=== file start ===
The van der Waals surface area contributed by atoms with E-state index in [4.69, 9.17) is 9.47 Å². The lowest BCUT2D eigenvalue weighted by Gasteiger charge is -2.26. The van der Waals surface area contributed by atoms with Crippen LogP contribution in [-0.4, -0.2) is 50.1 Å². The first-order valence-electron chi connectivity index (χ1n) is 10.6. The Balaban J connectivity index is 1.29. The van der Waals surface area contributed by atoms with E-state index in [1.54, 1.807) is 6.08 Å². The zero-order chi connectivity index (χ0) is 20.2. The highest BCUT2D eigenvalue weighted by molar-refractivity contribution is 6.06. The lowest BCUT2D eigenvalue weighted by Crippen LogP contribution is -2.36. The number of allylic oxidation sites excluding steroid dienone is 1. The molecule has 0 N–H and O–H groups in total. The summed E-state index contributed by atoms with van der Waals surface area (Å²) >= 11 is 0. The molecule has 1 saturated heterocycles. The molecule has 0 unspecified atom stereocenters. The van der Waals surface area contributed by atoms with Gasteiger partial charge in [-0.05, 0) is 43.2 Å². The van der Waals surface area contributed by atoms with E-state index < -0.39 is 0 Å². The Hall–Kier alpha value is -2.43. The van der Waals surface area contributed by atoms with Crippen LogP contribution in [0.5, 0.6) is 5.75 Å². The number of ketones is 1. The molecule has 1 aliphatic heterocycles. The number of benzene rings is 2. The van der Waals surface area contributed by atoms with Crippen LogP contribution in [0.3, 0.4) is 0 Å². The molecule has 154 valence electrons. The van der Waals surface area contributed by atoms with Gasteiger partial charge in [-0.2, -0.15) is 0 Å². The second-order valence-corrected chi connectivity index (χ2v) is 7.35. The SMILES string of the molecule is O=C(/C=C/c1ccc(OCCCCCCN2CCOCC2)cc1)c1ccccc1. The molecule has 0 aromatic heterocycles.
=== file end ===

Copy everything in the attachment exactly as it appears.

The van der Waals surface area contributed by atoms with E-state index in [4.69, 9.17) is 9.47 Å². The lowest BCUT2D eigenvalue weighted by Gasteiger charge is -2.26. The van der Waals surface area contributed by atoms with Crippen LogP contribution in [-0.4, -0.2) is 50.1 Å². The first-order valence-electron chi connectivity index (χ1n) is 10.6. The Balaban J connectivity index is 1.29. The van der Waals surface area contributed by atoms with E-state index in [1.54, 1.807) is 6.08 Å². The zero-order chi connectivity index (χ0) is 20.2. The highest BCUT2D eigenvalue weighted by molar-refractivity contribution is 6.06. The lowest BCUT2D eigenvalue weighted by Crippen LogP contribution is -2.36. The number of allylic oxidation sites excluding steroid dienone is 1. The molecule has 0 N–H and O–H groups in total. The summed E-state index contributed by atoms with van der Waals surface area (Å²) >= 11 is 0. The molecule has 1 saturated heterocycles. The molecule has 0 unspecified atom stereocenters. The van der Waals surface area contributed by atoms with Gasteiger partial charge in [-0.05, 0) is 43.2 Å². The van der Waals surface area contributed by atoms with E-state index < -0.39 is 0 Å². The Hall–Kier alpha value is -2.43. The van der Waals surface area contributed by atoms with Crippen LogP contribution in [0.5, 0.6) is 5.75 Å². The number of ketones is 1. The molecule has 1 aliphatic heterocycles. The number of benzene rings is 2. The van der Waals surface area contributed by atoms with Crippen LogP contribution in [0.3, 0.4) is 0 Å². The molecule has 154 valence electrons. The van der Waals surface area contributed by atoms with Gasteiger partial charge in [-0.2, -0.15) is 0 Å². The second-order valence-corrected chi connectivity index (χ2v) is 7.35. The SMILES string of the molecule is O=C(/C=C/c1ccc(OCCCCCCN2CCOCC2)cc1)c1ccccc1. The molecule has 0 aromatic heterocycles.